OA li iM ATITHEN UNDER TME LIGHT. ()I.IIJI> conic. jind nit down yi shall n<'t bulfto, ^on ahftll not gr» till Tsetyoii np a glaan, Where you winy 8ef! the 'nmrmt nart of yoo.' ———— SnAKn»rK&ar. 1110 Cambrian Archaeological Society will ic be in lii-i district during the week beg,inning Pth Augu-jt, and their headquarters will be tl.( Assembly Roonii. There is no truth in the* repoit that Llanelly is organising a mess meeting to prete&t against this furthei in- justice. ••• The inaugural address to the Society will i).- delivered by Sir John Wil-ilains, Bt., who ic known to be as well acquainted at firot hand with eld Welsh mtanuscripts. ES any inhn living. Sir John, moreover, has a way of his. own elf saying what he lias to say, 'and his address will, therefore, be worth hearing. • •• I1, seem-, an cxtraordinaiy thing that Gar- r'arthen swimmets should be going to St. Clears and winning prizes, and yet that there is no effort to organise cither a regatta or t-v i'niiiniir here. There is often a difficulty in floating enterprises in a small community; but surely there is enough water in the Towy to float a regatta. • •• There Is a demand now for salmon rod at a reduced nate. Acccrding to the reports which are going about, even 10s (id would be too much. This is a -top anyhow "Loh ou;ht to be fiercely resisted. One by oiif the privileges, of the wealthy are being withdrawn; and the suggestion that angling i v snlmon should bo allowed at a price which will bring it within the reeich cf all classes is linely to provoke fierce opposition. • M have just discovered a fact which may have some bearing on the fisheries. Tinned beef is served out a tregular intervals to men ir. th3 Ncvv. Since certain revelations have been made, the canned meat ration hao, in ceitain ship<, at any rate, been quietly dropped overboard. When 600 tons of meat are dropped overboard, it is no joke especially as Britannia rules the waves, and the navy sweeps all our coasts. Perhaps the fishes have had too mnch canned meat, and it does not agree with their constitutions. ••• There were rather affecting scenes outside the Armoury on Saturday night as the Volun- tNom were getting ready to go to Salisbury Plain. These who were, not going were look. ing rather envkyusJy at those who were. «*• Seveail people journeyed from Carmarthen t? be present at the annual service at the Piigrims Church en Sunday. Pilgrims were great people at one time. They are not held in much respect now, and are generally called tramps. ••• There is little doubt that the great cause of vagrancy is the natural desire for a change Of scenery. Chaiucer six hundred years ago in Jescribing the coming of the early summer, said "Then aongen folk to go on pilgrimages." (I do not guarantee the spelling, for Chaucer had his own ideas on that subject). I dare- say many of us experience the sensation at times; but it is only the much-abused tramps who are able to go wherever their fancy leads them. Ht The world was always troubled with people who indulged their taste for travel not wisely but too well. There was a time when those who went on the road were able to do so with a halo of sanctity under their ca,P'>. The Pilgrims who are commemorated at hcmgel '3,re said to have buried one another, ,a,nd the last one to have buried himself. No doubt the local Gua/rdians would be glad if our modern pilgrims showed such a happy sense of their duty to their neighbours. It ought to be observed that there were no penny novelettes in these days, and no shilling shookers to be had cn the bookstalls. Humanity mill never do without fiction; and the talent which would in cur days have turned out successful novels vented itself once in the invention cf pious legends. So elfter all, it may not be true that any com- pany of tramps ever exhibited such zeal for the public good. The public minds seems to have awakened all at once to an impatience with trampe. There may have been a few grumbles during the Dark Ages, but no practical steps were taken to suppress, vagrancy. In the time of Henry VIII.—who was no theorist but a man of .men-aires were taken to put an end to the vagrants who were a standing danger to the country. It is recorded by Harrison that in his rei/gn "three score and twelve thousand (72,000) great thieves, petty thieves and rogues were hanged." In the reign of Queen Elizabeth isevei-al Acts were P"s;sed against "rogues, vagabonds, and sturdy beggars," by which it was enacted that they should be whipped for the first offence, be t-eated as felons for the second offence, and .or the third offence suffer death "without benefit of cflergy." The mo.st drastic modern legislation falls far short of this. In those days they had the couraige of their convictions. They did not say that the tramps ought to he suppressed they set systematically to work and sup- pressed them. If lift had not been for the fact that tender hearted magistrates have neglected to cany out the law, vagrancy would ha.ve IKeii abolished by this time—or rather the vagrant'; would have 'been abolished. In all poor law administration we are not able to stick to one policy long enough. The heal/thy methods of Henry and Elizabeth were a. natural reaction aigainst the license of previous centuries. Again another spirit set in, and at the beginning of the nidfeteenth centuiy we find that the poor rate was a fund from which all the lazy, useless, and immoral people of the parish obtained support at the expense of the honest and industrious. Then oame the ireiign of Bumble and water gnu el. The public conscience could not long stand that, and we have had new dietary tables and other improvements until the idea has gained ground that the paupers are to be provided with better boaird than the majority of the people who pay the nates. The tramp, however, has been treated with a consistent harjhne.ss. Even when the poor of the pip-Ji have been entertained sumptu- outidy rt the free hotel, the wanderer has re- ceived nothing better than a hunk of bread to eat and hoalf a ton of stones to break with the prospect of a fortnight n gaol at the slightest provocation. And still vagrancy has steadily incivased during the last ten yeara—t>eoauso private charilty has softened the lot of the majority of them. There seems nothing for it excapt to return to the thorough igoing methods of former days. Art other remedies putt fonvard seem utterly in- adequate to cope with the problem. We are now fronted with a pi-oposal that the salmon fisheries should be subsidised ont of the rates. It is but fair to say that the O&iTuarthen Bay Fishery Beard in so far as they have considered the proposal at all, seem to be averse to-it. If we vote money out of the rater* to improve the fishing, why j not to improve the shooting? «•« The two cases are not so very much differ- ent. It may be said that there is a good deal of the fishing open to the public. So there ilS, and there is a good deal more of it private. The ratepayers anay provide money to im- prove the salmon fishing; but as soon as the salmon get out of the tidal waters they become private property as a rule; and any- body found attempting to catch salmon, even if he has a License, may be prosecuted far poaching. It -s against all common sense t use the publie,money to improve private pro- perty. It is airgued, of course, that salmon fishing is not altogether a sport, and that it deserves to rank as an industry. Its claim to rank in the latter capacity as very doubtful? Has anybody ever seen a man even in Carmarthen who made his living by catching salmon. Even if they did nothing else for the whole of the season that only accounts for five months of the year. They have got to get their living somehow auring the other seven months—to say nothing of those year's when the season i. a very bad one. • ft* Many ot the so-called "fishermen" follow other occupations even in the height of the as- ii. It is only a secondary occupation—a spare time job like the militia. and hay- mak ng. This is hardly the kind of industry which descMwes to be maintained out of the iritis. There is no reason why the public sliould be taxed for the purpose df providing a few men with a form of casual employment which has ru the objections usually attached to such occ:fpations. If the salmon fisheries cannot support them, they had better languish. The .ratepayers have enough to bear at present; and according to the story of the fishermen themselves, the complete failure of the fishing would be no very great loos. ••• There has been such excellent work done in hunting the badgers in this. neighbourhood that there seems to be a fear that they Wtil be exterminated. It is a pity somebody does not do as much for the otters. They Dire plentiful enoug-i yet; and they are not regu- larly hunted in this district—the occasional visits of the Pembrokeshire Hounds being scarcely worth considering. A steady and per sistent hunt of the otters might incidentally do a good deal to improve the fishing. On Saturday a solicitor suggested that the press should make a note of a remark made by a magistrate. The justice in question said that he diid not at all object. Still it is not usual for the Chairman of the Bench to be tofld that anything he says may be taken down in writing and may be used against him. I The poor children of Carmarthen certainly do net want a Fresh Air Fund. Several of them have already been to the seaside with have a dozen school treats. Whether they belong to aid these different Sunday Schools I don't knew; but they certainly have been able in certain cases to accompany them all in their annual trips. • •4 The Wild Birds Protection Act is published on a very lavish scale about the county at the present time. The schedule attached to it as very extensive but it does not include h-e ladybird after iail-which is a very common bird at the present season. ••• There is still some beer fetched on a Sunday in Carmarthen. The Saibbath quiet of a lead- ing thoroughfare was broken the other Sun- day by the crash of a bottle which was dropped by a (messenger. Fortunately, the bottle did not break. Carmarthen Junction is not quite abolished A local man who attended St. Clears sports on Friday made a wager as the crowd were on their way to catch the mail that he would be in Carmarthen before the mail. The wager was. accepted, and he proceeded in the train to Carmarthen Junction, got out, and wheeled his hand-cart up the road, getting into town well befoie the "branch" train arrived. This iq rather a reflection on the railway arrangements. 000 It is reatlly dangerous for soiber people to be out early on Sunday morning. Before eight o'clock in the morning on' the Lord's Day, it is now fairly common to meet men in a disgusting state of drunkenness. They must certainly have got up early enough to begin drinking, seeing that they are in the throes of the sickness by halt-past seven, so that sober people have to abandon the foot- path hurriedly to them. Whatever the potlice may be able to do, there is very good ,reason often for the scavengers to go round the town on Sunday morning. Carmarthen people who go for a drive into the country for a considerable distance on Sunday find occasionally that there are publicans so scrupulous that they will not supply any refreshments on that day even thought they have a seven day's license. We hear a good deal about licensed victuallers who are too lax in their observance of the Licensing Laws; but these fall into the other error. ••• The strictness is said to be due to religious scruples. Such scruples are highly creditable to tliair possessors; but to be consistent, such Sabbatarians ought to give up keeping public housess. An innkeeper who accepts a seven day s dice.ns2 is under a contract to supply refreshments on Sunday according to Law. The Rev J. D. Jones, of Abercanaid, will preach at the anniversary services at Elim Church on Sunday next. Mr Jones was. for several years the Im-st>r of Elim, and no doubt his former friends will be glad of an opportunity of hearing him again. lumu.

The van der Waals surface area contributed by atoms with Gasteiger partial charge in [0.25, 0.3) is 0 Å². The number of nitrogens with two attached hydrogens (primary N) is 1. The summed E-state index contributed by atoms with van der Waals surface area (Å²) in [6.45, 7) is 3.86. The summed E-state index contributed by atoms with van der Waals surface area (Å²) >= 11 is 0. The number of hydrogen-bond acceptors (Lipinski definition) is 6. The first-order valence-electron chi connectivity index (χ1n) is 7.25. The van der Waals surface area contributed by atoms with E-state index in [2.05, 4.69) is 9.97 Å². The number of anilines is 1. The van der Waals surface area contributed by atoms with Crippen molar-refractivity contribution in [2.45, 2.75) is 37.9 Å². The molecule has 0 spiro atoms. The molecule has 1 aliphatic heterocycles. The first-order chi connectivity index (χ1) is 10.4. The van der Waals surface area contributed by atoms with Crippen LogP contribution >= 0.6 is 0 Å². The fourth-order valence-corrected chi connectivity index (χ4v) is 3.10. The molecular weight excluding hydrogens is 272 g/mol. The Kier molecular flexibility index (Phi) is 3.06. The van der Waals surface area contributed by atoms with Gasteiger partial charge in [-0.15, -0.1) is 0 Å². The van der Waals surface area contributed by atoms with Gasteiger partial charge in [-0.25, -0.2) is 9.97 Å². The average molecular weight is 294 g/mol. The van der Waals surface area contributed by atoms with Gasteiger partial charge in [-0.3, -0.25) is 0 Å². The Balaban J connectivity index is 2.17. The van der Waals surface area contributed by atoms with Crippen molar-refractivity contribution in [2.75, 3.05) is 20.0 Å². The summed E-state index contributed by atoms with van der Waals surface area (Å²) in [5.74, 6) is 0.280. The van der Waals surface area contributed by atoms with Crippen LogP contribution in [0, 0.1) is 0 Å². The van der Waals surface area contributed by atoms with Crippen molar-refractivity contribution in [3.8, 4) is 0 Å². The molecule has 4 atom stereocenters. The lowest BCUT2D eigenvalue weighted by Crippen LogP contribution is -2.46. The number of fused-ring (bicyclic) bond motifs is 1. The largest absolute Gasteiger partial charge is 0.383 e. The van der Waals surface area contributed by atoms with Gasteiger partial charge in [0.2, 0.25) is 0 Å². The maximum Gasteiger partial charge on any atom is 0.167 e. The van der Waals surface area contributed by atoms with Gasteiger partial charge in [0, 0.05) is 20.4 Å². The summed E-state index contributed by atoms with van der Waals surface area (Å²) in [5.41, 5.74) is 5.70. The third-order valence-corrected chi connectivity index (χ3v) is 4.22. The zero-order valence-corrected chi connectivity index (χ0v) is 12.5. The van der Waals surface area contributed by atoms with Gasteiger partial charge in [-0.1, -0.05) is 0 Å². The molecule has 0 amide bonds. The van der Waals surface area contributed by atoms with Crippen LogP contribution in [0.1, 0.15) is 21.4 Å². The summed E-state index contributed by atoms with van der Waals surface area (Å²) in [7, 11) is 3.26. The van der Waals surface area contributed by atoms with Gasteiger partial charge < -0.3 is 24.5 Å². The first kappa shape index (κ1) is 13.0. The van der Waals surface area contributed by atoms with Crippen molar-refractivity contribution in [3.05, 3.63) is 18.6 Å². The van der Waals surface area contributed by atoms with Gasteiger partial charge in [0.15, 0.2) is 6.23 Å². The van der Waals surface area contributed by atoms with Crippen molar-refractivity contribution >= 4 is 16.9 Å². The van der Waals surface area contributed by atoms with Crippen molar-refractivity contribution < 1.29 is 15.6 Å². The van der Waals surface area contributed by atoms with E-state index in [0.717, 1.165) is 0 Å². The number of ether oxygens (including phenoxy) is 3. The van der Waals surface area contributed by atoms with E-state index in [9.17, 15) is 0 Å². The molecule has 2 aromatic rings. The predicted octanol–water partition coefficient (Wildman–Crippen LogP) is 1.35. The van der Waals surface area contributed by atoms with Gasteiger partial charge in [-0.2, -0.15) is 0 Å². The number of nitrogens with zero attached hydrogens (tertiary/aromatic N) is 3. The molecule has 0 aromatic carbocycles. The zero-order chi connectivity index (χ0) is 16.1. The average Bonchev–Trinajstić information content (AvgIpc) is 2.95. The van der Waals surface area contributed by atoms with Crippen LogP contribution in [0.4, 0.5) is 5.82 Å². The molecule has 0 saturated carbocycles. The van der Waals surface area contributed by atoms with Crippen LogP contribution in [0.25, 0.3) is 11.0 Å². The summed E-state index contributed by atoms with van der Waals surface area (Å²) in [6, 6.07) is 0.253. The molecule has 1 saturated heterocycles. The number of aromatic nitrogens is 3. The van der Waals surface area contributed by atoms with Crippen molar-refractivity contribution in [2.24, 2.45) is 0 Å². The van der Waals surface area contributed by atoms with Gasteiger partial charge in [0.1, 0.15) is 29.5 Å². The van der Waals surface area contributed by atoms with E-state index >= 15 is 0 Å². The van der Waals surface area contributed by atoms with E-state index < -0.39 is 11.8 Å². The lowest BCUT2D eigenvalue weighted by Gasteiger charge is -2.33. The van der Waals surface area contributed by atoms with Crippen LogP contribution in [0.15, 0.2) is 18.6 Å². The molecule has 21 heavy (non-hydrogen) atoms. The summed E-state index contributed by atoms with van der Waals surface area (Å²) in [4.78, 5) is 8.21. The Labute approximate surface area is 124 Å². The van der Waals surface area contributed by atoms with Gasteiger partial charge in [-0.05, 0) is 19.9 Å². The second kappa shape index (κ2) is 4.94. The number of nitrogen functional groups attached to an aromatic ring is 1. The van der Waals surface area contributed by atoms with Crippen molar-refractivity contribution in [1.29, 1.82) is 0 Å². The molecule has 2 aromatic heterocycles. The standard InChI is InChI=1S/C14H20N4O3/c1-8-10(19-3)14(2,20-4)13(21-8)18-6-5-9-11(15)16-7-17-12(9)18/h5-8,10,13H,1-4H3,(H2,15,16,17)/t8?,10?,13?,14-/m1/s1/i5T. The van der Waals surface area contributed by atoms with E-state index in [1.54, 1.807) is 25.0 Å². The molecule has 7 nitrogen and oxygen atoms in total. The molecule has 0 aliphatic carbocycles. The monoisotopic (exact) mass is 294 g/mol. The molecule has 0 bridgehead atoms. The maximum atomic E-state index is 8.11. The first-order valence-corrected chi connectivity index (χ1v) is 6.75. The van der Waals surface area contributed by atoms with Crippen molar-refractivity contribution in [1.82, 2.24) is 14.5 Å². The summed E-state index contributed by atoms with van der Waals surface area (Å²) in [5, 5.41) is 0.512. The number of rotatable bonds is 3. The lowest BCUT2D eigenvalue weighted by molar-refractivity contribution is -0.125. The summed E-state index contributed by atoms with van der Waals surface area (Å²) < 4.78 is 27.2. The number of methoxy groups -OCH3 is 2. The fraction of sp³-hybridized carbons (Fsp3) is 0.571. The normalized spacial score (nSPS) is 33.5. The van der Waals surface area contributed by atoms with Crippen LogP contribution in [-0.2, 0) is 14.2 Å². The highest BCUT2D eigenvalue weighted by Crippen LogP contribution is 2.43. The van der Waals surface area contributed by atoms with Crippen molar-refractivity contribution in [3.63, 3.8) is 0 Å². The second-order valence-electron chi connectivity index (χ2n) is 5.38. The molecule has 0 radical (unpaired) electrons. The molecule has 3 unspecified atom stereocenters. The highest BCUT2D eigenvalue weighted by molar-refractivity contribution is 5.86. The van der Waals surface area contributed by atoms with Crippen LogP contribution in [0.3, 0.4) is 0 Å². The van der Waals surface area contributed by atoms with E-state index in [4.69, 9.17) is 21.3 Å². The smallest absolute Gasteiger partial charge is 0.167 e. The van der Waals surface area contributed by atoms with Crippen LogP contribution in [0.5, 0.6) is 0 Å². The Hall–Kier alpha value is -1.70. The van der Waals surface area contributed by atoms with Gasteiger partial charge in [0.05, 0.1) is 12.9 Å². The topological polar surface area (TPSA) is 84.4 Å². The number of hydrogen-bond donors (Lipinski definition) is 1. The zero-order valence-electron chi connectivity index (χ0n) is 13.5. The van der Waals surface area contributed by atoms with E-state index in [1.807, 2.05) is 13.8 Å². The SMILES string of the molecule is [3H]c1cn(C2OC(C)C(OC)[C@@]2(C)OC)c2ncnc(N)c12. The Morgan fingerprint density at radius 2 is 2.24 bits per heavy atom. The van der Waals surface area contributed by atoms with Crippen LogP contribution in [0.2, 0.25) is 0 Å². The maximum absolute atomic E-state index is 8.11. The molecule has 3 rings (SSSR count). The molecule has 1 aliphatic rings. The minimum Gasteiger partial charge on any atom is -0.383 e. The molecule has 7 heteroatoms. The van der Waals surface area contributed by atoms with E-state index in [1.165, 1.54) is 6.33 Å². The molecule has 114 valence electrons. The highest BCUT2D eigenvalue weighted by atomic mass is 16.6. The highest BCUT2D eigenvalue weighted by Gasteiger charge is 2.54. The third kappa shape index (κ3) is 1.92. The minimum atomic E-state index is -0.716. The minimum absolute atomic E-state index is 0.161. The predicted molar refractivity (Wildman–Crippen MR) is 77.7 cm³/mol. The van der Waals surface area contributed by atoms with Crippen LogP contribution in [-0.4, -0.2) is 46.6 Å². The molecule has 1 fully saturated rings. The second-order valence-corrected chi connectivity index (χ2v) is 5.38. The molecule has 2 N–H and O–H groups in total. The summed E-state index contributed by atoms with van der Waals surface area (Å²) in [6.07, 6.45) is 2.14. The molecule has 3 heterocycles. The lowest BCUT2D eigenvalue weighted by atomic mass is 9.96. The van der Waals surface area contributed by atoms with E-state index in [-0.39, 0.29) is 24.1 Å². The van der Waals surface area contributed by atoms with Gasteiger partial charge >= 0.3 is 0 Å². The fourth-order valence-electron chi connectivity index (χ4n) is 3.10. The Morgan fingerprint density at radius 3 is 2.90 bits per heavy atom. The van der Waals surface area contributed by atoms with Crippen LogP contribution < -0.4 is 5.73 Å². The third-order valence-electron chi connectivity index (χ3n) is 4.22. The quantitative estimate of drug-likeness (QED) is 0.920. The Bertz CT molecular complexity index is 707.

'I Welsh Church romroission. "LAST NEARLY A YEAR." It is expected, says tale London correspon- ivf fhe "'Manchester Guardian," that the W elsh Church Commission will tasit nearly a year. At the same time it need not be sup- poised that Lord Justice Vaughan Williams's judicial work wi-l'l be seriously interfered with Such meetin of the ion as may take Elace when the Courts are sitting will prolba- ly be arranged, ias a rule, for Saturday, when the Coonrt of Appeal does not sit, or late in the afternoon of other days. The Coan- mission will visit eveiy important place in Wales.